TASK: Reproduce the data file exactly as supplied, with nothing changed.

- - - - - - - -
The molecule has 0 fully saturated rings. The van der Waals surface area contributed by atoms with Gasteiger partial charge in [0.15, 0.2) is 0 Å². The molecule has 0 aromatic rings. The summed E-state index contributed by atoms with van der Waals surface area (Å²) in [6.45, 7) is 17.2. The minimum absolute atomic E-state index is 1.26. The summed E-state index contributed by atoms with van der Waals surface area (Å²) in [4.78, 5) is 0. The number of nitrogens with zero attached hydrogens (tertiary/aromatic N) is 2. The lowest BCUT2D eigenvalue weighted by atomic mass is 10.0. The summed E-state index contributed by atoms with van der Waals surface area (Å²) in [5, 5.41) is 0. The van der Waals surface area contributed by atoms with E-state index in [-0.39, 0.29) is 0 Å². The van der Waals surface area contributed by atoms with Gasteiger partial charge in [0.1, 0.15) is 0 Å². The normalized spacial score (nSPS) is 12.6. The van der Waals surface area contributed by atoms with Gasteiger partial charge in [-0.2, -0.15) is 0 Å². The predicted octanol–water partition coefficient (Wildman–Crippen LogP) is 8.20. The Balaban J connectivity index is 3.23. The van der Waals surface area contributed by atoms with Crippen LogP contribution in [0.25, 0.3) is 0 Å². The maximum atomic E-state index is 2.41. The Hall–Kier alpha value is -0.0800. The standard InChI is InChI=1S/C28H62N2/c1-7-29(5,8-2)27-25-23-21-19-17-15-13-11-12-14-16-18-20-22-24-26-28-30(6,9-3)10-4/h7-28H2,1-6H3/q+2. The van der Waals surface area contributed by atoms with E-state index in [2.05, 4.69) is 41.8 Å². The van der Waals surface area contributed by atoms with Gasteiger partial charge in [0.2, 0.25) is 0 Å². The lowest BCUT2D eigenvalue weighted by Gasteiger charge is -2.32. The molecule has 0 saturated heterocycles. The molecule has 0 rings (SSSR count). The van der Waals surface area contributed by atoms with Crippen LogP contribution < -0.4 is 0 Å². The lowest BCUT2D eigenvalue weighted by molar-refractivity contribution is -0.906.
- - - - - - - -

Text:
The molecule has 0 fully saturated rings. The van der Waals surface area contributed by atoms with Gasteiger partial charge in [0.15, 0.2) is 0 Å². The molecule has 0 aromatic rings. The summed E-state index contributed by atoms with van der Waals surface area (Å²) in [6.45, 7) is 17.2. The minimum absolute atomic E-state index is 1.26. The summed E-state index contributed by atoms with van der Waals surface area (Å²) in [4.78, 5) is 0. The number of nitrogens with zero attached hydrogens (tertiary/aromatic N) is 2. The lowest BCUT2D eigenvalue weighted by atomic mass is 10.0. The summed E-state index contributed by atoms with van der Waals surface area (Å²) in [5, 5.41) is 0. The van der Waals surface area contributed by atoms with E-state index in [-0.39, 0.29) is 0 Å². The van der Waals surface area contributed by atoms with Gasteiger partial charge in [0.1, 0.15) is 0 Å². The normalized spacial score (nSPS) is 12.6. The van der Waals surface area contributed by atoms with Gasteiger partial charge in [-0.2, -0.15) is 0 Å². The predicted octanol–water partition coefficient (Wildman–Crippen LogP) is 8.20. The Balaban J connectivity index is 3.23. The van der Waals surface area contributed by atoms with Crippen LogP contribution in [0.25, 0.3) is 0 Å². The maximum atomic E-state index is 2.41. The Hall–Kier alpha value is -0.0800. The standard InChI is InChI=1S/C28H62N2/c1-7-29(5,8-2)27-25-23-21-19-17-15-13-11-12-14-16-18-20-22-24-26-28-30(6,9-3)10-4/h7-28H2,1-6H3/q+2. The van der Waals surface area contributed by atoms with E-state index in [2.05, 4.69) is 41.8 Å². The van der Waals surface area contributed by atoms with Gasteiger partial charge in [0.2, 0.25) is 0 Å². The lowest BCUT2D eigenvalue weighted by Gasteiger charge is -2.32. The molecule has 0 saturated heterocycles. The molecule has 0 rings (SSSR count). The van der Waals surface area contributed by atoms with Crippen LogP contribution < -0.4 is 0 Å². The lowest BCUT2D eigenvalue weighted by molar-refractivity contribution is -0.906.